Newest Review: ... perhaps wasn't quite so successful in their even more experimental follow-up Sandinista. The album opens with the well-known title track, w... more
One of the all-time classic albums
London Calling - The Clash
Member Name: markysparky
London Calling - The Clash
Advantages: A band at their peak, songs with soul and meaning
Disadvantages: Some experiments that don't make the grade
This album has very special memories for me. I can remember buying the double LP on its first week of release from a branch of Subway Records in London. I had travelled 90 miles, as a 16 years old, to see Chelsea v Swansea and for some strange reason I just had to buy this album before going to the match. Somehow the records survived the match intact. This was 30 years ago, I can't remember the score (although my team Chelsea won, I think) but I sure can recall the songs on this great package.
This was the third LP from this four man, UK punk outfit and definitely their most accomplished (their subsequent offerings - Sandanista and Combat Rock certainly didn't cut the mustard).
The first 2 albums, The Clash and Give 'em Enough Rope were peppered with punk anthem, 3 minute wonders (classics such as White Riot, White Man at the Hammersmith Palais, Tommy Gun). These were right for their time, mid to late 1970s, and The Clash were right there at the forefront of the punk movement, alongside the likes of The Sex Pistols, The Stranglers, The Damned et al).
Moving on to 1979, the flames of the punk fire were not so fierce or bright and the New Wave movers were starting to dominate. The Clash moved on. They retained their tight, raunchy sound but progressed their lyrics to new, higher, levels (they left behind the repetitive angst ridden choruses of "white riot, I want a riot, white riot, a riot in my home" and replaced them with crafted storybooks) in London Calling.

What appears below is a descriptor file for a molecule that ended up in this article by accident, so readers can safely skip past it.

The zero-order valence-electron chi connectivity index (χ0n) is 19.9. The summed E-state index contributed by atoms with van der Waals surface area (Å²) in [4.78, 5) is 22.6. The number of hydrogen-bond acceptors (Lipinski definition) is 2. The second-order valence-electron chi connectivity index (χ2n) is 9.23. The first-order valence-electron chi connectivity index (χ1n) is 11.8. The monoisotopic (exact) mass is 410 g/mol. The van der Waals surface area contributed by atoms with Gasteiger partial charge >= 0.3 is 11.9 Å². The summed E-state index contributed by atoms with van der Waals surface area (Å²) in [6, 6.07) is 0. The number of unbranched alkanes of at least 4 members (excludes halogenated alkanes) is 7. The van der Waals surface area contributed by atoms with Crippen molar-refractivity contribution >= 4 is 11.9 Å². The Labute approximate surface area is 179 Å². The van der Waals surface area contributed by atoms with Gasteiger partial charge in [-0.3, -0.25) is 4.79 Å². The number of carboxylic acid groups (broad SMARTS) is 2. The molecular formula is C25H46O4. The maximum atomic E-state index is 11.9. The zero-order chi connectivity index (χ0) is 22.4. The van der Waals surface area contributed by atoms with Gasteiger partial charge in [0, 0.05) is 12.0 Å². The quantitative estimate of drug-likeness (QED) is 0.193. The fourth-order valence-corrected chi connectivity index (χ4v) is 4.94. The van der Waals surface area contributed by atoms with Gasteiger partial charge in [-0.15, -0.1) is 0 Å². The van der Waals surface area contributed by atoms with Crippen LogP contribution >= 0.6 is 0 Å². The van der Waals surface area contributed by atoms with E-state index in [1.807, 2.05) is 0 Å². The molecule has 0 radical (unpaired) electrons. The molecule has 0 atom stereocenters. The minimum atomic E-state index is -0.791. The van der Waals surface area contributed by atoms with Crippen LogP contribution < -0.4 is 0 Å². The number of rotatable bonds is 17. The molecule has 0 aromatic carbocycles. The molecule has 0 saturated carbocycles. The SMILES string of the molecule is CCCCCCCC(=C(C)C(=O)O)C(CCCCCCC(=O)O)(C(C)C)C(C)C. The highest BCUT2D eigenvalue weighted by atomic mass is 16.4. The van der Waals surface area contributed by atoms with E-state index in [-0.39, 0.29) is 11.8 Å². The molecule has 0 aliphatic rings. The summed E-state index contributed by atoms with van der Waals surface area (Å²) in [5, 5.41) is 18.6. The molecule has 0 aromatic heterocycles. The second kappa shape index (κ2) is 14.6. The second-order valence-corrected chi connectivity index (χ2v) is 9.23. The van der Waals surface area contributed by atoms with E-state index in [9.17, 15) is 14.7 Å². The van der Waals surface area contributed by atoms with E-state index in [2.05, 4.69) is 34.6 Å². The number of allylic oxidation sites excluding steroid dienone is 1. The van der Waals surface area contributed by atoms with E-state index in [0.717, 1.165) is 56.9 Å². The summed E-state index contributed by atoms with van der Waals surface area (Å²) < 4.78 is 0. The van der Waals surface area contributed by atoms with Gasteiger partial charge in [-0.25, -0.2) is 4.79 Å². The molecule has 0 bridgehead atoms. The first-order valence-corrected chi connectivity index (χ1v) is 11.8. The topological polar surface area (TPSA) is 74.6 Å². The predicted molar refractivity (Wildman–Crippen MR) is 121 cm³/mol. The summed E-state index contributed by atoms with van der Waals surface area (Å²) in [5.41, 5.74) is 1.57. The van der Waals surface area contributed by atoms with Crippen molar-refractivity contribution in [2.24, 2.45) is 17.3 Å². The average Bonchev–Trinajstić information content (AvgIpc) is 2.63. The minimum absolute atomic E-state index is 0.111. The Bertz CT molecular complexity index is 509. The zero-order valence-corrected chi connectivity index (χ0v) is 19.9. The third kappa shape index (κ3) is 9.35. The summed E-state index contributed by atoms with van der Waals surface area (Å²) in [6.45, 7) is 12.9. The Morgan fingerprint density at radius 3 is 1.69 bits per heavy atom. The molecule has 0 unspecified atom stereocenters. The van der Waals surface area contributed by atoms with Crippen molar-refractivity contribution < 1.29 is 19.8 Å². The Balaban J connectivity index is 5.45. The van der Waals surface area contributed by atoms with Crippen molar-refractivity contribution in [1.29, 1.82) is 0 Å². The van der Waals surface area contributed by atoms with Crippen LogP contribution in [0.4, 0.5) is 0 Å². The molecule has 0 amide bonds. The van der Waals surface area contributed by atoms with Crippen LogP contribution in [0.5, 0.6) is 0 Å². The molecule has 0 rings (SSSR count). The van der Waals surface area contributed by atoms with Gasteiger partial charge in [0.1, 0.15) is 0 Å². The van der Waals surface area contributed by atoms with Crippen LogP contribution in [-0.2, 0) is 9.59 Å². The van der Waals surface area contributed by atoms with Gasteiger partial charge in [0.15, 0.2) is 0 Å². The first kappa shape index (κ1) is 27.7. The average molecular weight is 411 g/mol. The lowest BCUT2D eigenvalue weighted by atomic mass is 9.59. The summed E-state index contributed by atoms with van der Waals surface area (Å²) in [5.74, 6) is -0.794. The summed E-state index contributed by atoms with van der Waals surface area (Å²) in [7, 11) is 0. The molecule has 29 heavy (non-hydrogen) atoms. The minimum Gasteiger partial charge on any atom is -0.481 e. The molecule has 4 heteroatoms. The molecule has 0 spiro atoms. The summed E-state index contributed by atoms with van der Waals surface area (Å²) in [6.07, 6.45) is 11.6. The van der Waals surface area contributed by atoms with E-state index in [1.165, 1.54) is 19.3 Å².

I now listen to this album on my MP3 player (the record player and my LPs are long gone). There are 19 tracks and I gravitate towards a special shortlist of the following classics:
- Spanish Bombs
- Wrong 'em Boyo
- Death or Glory
- Four Horsemen
- The Card Cheat
- I'm not Down
Lead singer Joe Strummer perorms these songs superbly - his rough, raunchy voice is full of vibrant energy and he's extremely well supported by guitarist Mick Jones, Drummer Topper Headon and Paul Simonen on bass.
The title track was the well known single release and is in similar vein to the songs mentioned above. The Clash are more experimental with some of the other songs, getting farther removed from their punk roots. Songs such as Koka Kola, Train in Vain, Jimmy Jazz, Brand New Cadillac take influence from non-punk genres such as reggae, rock and roll and 'rockabilly' they're very listenable but a long way removed from the spitting venom on 1976 punk.
I love this album, it has stood the test of time, and still sends tingles down my spine (particulalrly when I hear the Spanish lyrics in Spanish Bombs and the depressive downward spiral in I'm Not Down -"So I have lived, that kind of day when none of your sorrows will go away, Go down and down and hit the floor, Down and down and down some more -Depression")
Joe Strummer is no longer with us but his spirit lives on in one of the all-time classic albums, London Calling.
Summary: An album that I've loved for 30 years